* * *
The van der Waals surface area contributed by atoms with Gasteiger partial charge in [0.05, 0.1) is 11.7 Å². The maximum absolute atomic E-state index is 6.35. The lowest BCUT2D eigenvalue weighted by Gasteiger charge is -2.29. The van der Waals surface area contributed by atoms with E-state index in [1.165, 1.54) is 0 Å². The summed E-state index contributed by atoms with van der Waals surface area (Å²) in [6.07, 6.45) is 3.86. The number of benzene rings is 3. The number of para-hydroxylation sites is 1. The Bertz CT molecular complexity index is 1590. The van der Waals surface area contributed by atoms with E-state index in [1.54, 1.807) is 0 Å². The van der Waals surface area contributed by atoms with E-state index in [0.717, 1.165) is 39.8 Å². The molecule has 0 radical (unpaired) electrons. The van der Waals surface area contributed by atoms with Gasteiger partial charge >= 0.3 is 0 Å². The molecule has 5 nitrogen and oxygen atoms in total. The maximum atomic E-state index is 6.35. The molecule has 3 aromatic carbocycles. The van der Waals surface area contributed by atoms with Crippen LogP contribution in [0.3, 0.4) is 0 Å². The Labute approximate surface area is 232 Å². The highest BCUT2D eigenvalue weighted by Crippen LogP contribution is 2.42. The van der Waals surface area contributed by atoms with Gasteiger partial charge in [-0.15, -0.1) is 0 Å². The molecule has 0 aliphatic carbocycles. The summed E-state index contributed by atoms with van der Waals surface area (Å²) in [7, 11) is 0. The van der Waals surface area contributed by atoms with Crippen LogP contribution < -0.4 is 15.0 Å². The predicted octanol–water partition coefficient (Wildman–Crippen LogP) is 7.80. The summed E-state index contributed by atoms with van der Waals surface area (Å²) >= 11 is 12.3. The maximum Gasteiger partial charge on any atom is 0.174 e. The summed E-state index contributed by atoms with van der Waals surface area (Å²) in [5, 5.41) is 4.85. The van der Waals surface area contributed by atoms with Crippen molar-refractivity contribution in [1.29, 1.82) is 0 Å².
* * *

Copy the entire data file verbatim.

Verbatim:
The van der Waals surface area contributed by atoms with Gasteiger partial charge in [0.05, 0.1) is 11.7 Å². The maximum absolute atomic E-state index is 6.35. The lowest BCUT2D eigenvalue weighted by Gasteiger charge is -2.29. The van der Waals surface area contributed by atoms with E-state index in [1.165, 1.54) is 0 Å². The summed E-state index contributed by atoms with van der Waals surface area (Å²) in [6.07, 6.45) is 3.86. The number of benzene rings is 3. The number of para-hydroxylation sites is 1. The Bertz CT molecular complexity index is 1590. The van der Waals surface area contributed by atoms with E-state index in [1.54, 1.807) is 0 Å². The van der Waals surface area contributed by atoms with E-state index in [0.717, 1.165) is 39.8 Å². The molecule has 0 radical (unpaired) electrons. The van der Waals surface area contributed by atoms with Gasteiger partial charge >= 0.3 is 0 Å². The molecule has 5 nitrogen and oxygen atoms in total. The maximum atomic E-state index is 6.35. The molecule has 3 aromatic carbocycles. The van der Waals surface area contributed by atoms with Crippen LogP contribution in [0.3, 0.4) is 0 Å². The Labute approximate surface area is 232 Å². The highest BCUT2D eigenvalue weighted by Crippen LogP contribution is 2.42. The van der Waals surface area contributed by atoms with Gasteiger partial charge in [-0.15, -0.1) is 0 Å². The molecule has 0 aliphatic carbocycles. The summed E-state index contributed by atoms with van der Waals surface area (Å²) in [7, 11) is 0. The van der Waals surface area contributed by atoms with Crippen LogP contribution < -0.4 is 15.0 Å². The predicted octanol–water partition coefficient (Wildman–Crippen LogP) is 7.80. The summed E-state index contributed by atoms with van der Waals surface area (Å²) >= 11 is 12.3. The maximum Gasteiger partial charge on any atom is 0.174 e. The summed E-state index contributed by atoms with van der Waals surface area (Å²) in [5, 5.41) is 4.85. The van der Waals surface area contributed by atoms with Crippen molar-refractivity contribution in [1.29, 1.82) is 0 Å².